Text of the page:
Pyeongchang fights for name recognition

Source:AFP Published: 2016/11/25 5:03:41

Organizers hope test events to bring more attention to city

A woman walks by an official mascot of the 2018 Pyeongchang  Winter Olympic Games, white tiger Soohorang, before the event to mark the start of the 500-day countdown in Seoul on September 27. Photo: IC

A woman walks by an official mascot of the 2018 Pyeongchang Winter Olympic Games, white tiger Soohorang, before the event to mark the start of the 500-day countdown in Seoul on September 27. Photo: IC

As test events start this week for the 2018 Winter Olympics, host Pyeongchang is facing the uncomfortable truth that it's a place not many people have heard of.

When it comes to name recognition, the isolated South Korean ski resort remains resolutely off-piste - and can also be confused with the North Korean capital, Pyongyang.

Promotional efforts aren't being helped by news reports linking Pyeongchang to the snowballing corruption scandal engulfing South Korea's President Park Geun-hye.

But organizers hope ­Pyeongchang's profile will rise as it embarks on a five-month program of test events starting with a snowboard World Cup competition this week.

Alpine skiing and figure skating are also among 26 competitions to be held at Olympic venues before the end of April, a hectic and challenging schedule for the hosts.

"The biggest challenge at the moment is how to promote the Games over the world, because this is a small place," the head of the IOC Coordination Commission on Pyeongchang, Gunilla Lindberg, said last month. "It's not Rio de Janeiro and it's not London."

It's also quite remote.

Arrivals at South Korea's main Incheon international airport face a 250-kilometer journey to the other side of the peninsula - a three-and-a-half-hour trip by car.

A high-speed rail link connecting Seoul and Gangneung - a coastal city some 40 kilometers east of ­Pyeongchang - is expected to open in July next year.

Pyeongchang not Pyongyang

Because of limited space in Pyeongchang, many athletes and spectators will stay in Gangneung, which is hosting the ice skating events.

The launch of ticket sales has been postponed until February, a year before the Games starts, with organizers hoping for a recognition bounce from the busy winter schedule.

"Maybe it could be a bit easier if Pyeongchang was as well-known as Seoul or Vancouver, but it's not a major factor," said You Ji-hyun, a spokesperson for the organizing committee.

"The test events will be key in bringing the international winter sports fans' attention to Pyeongchang."

Organizers will also be hoping that no visitors make the same mistake as the Kenyan delegate to a UN conference held in Pyeongchang in 2014, who mistakenly flew to Pyongyang.

Landing without a valid visa, he was interrogated for five hours by North ­Korean customs officials and fined $500.

To help people differentiate, provincial authorities have "rebranded" the resort as "PyeongChang," with an uppercase "C."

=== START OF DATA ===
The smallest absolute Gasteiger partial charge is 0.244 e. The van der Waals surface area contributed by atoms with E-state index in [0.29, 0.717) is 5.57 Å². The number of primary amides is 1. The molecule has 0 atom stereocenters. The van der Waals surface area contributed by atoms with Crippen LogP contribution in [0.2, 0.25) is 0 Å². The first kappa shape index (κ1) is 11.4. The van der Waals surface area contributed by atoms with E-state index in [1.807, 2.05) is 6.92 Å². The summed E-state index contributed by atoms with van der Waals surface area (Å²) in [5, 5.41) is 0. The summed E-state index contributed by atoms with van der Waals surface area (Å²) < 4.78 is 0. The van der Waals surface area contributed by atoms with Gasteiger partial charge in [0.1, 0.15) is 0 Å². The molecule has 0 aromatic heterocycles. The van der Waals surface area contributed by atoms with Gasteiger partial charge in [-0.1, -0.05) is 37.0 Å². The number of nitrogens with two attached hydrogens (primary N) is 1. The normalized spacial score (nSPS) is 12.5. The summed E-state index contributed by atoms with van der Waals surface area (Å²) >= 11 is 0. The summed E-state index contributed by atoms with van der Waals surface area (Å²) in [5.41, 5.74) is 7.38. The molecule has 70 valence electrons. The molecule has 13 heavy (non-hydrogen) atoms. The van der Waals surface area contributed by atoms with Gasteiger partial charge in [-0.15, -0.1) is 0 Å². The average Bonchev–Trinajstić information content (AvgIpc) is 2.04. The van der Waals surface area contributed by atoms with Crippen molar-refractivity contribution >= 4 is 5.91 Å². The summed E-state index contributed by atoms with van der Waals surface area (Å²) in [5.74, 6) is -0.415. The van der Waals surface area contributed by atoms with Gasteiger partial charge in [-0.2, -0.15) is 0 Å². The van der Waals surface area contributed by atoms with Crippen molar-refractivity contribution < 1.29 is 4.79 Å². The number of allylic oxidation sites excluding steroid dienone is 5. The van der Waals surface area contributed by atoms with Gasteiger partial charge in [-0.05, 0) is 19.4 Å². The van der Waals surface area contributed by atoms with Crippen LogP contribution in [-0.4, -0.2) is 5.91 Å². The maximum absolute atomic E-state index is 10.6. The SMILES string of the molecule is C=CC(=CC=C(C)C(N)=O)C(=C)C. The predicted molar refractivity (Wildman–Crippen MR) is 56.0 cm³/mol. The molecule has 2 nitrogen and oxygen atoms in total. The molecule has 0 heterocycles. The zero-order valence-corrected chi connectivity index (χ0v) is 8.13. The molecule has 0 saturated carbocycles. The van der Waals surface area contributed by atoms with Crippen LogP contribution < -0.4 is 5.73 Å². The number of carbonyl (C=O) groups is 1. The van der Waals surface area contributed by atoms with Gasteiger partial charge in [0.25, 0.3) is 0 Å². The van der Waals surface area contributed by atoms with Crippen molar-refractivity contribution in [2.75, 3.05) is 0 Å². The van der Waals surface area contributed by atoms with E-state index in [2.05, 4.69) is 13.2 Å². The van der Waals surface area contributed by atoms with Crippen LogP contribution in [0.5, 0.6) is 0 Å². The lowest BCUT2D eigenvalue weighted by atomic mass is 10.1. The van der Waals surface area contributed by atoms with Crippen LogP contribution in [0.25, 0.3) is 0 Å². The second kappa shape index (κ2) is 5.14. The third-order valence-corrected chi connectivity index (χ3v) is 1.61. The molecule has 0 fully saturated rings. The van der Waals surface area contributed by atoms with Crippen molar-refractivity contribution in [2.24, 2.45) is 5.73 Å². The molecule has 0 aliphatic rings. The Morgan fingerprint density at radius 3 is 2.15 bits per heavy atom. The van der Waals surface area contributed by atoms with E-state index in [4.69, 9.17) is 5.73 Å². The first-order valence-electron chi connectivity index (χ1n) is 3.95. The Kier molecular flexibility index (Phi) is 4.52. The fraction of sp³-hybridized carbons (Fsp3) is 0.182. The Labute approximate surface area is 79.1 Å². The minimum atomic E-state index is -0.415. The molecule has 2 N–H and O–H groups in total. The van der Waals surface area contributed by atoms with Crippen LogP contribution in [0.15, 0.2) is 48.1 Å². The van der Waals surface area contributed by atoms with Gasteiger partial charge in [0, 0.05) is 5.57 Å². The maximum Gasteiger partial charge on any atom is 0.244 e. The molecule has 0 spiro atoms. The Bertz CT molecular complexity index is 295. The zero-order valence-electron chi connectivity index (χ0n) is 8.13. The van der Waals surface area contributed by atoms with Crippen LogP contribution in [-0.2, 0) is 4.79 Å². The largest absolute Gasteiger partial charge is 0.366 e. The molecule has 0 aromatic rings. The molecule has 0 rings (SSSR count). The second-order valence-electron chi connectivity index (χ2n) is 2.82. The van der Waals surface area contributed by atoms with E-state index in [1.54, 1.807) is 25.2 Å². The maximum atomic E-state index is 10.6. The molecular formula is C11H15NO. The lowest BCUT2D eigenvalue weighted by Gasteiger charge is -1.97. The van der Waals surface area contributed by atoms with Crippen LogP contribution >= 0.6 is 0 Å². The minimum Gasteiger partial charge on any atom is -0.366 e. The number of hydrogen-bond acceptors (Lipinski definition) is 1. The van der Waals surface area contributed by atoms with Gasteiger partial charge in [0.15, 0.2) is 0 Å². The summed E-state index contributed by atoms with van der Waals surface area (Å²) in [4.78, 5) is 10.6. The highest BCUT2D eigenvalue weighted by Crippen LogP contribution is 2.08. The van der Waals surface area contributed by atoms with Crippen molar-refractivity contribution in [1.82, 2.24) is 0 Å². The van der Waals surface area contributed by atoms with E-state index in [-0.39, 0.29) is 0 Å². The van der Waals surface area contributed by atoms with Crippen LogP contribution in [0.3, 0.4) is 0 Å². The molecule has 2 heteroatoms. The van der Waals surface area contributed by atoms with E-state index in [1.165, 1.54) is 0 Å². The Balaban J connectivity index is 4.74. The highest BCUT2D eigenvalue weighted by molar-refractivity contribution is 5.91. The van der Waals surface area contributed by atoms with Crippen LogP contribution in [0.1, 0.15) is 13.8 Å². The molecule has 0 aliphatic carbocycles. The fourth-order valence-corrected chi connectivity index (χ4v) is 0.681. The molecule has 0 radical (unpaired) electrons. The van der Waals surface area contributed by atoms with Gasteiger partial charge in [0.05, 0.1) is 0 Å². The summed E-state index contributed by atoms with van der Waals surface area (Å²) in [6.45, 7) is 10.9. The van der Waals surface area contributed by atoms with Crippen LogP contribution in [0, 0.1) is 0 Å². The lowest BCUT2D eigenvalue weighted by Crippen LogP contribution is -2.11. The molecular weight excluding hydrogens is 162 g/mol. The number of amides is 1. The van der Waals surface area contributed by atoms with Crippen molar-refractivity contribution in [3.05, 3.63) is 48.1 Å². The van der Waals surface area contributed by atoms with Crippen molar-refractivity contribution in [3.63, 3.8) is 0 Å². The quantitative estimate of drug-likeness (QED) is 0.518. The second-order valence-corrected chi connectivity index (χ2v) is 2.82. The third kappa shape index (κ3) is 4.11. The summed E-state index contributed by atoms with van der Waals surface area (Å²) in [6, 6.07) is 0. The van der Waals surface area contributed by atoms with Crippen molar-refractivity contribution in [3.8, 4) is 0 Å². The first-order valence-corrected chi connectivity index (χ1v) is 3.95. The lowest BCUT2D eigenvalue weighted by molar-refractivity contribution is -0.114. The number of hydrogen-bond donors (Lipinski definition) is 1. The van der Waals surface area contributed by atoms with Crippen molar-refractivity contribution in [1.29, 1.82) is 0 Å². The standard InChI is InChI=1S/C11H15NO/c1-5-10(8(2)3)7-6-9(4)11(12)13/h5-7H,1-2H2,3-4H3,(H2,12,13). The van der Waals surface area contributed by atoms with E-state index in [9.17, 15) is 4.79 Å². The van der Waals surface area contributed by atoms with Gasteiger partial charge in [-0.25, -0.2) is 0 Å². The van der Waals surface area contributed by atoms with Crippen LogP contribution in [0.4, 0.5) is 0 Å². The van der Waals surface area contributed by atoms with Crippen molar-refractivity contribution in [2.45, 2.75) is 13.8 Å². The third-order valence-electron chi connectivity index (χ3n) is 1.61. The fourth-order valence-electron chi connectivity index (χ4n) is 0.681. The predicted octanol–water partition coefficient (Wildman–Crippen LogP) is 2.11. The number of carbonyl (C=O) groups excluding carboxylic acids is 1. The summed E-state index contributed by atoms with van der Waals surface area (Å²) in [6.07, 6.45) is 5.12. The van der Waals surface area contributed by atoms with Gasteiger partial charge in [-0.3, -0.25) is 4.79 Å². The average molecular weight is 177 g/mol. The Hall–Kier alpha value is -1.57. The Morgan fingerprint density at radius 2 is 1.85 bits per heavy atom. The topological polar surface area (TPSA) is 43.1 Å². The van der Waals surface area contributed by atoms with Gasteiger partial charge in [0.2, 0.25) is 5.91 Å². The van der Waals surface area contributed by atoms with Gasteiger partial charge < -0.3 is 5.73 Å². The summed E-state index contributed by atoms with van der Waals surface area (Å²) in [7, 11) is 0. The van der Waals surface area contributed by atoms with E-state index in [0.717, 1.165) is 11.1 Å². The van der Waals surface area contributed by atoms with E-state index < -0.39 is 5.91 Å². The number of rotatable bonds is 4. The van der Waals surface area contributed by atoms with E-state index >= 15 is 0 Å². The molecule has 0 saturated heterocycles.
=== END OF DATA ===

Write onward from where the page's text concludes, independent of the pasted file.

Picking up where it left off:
The IOC picked Pyeongchang as the Games host in 2011, favoring it over Munich in Germany and the French Alpine town of Annecy.

Total cost is estimated at 13.4 trillion won ($11.4 billion), with infrastructure accounting for 11.2 trillion won.

Initial preparations were dogged by construction delays and funding shortages, and things got so bad at one point that the IOC floated the possibility of moving some events to other countries such as Japan.

Corruption claims

The situation turned around after Korean Air Chairman Cho Yang-ho took over as head of the organizing committee in July 2014, bringing in some big corporate sponsors like Samsung and getting the infrastructure schedule back on track.

But Cho abruptly stepped down from the post in May - a surprise move explained at the time by a desire to focus on his ailing shipping business.

Allegations have since emerged that he was pressured to resign after refusing to award an Olympic contract to a firm linked with Choi Soon-sil - a close friend of President Park Geun-hye who was formally indicted last week on charges of coercion and abuse of power.

Cho has described media reports that he was forced out for refusing to help Choi as "90 percent correct" - but his successor, former trade minister Lee Hee-beom, has described them as exaggerated.

"We are confident that most of the tenders for Pyeongchang 2018 were handled through the public tender process, which cannot be affected by outside factors," said spokesperson You.

Another key date for the organizers will come in January, when the US National Hockey League (NHL) decides whether to shut down to allow players to compete in Pyeongchang.

NHL players have been a staple of the Winter Olympics since 1998 at ­Nagano, with the league taking a two-week mid-season break to let the world's best players compete for Olympic gold.

Their absence would be a major blow to the prestige of the Games.


blog comments powered by Disqus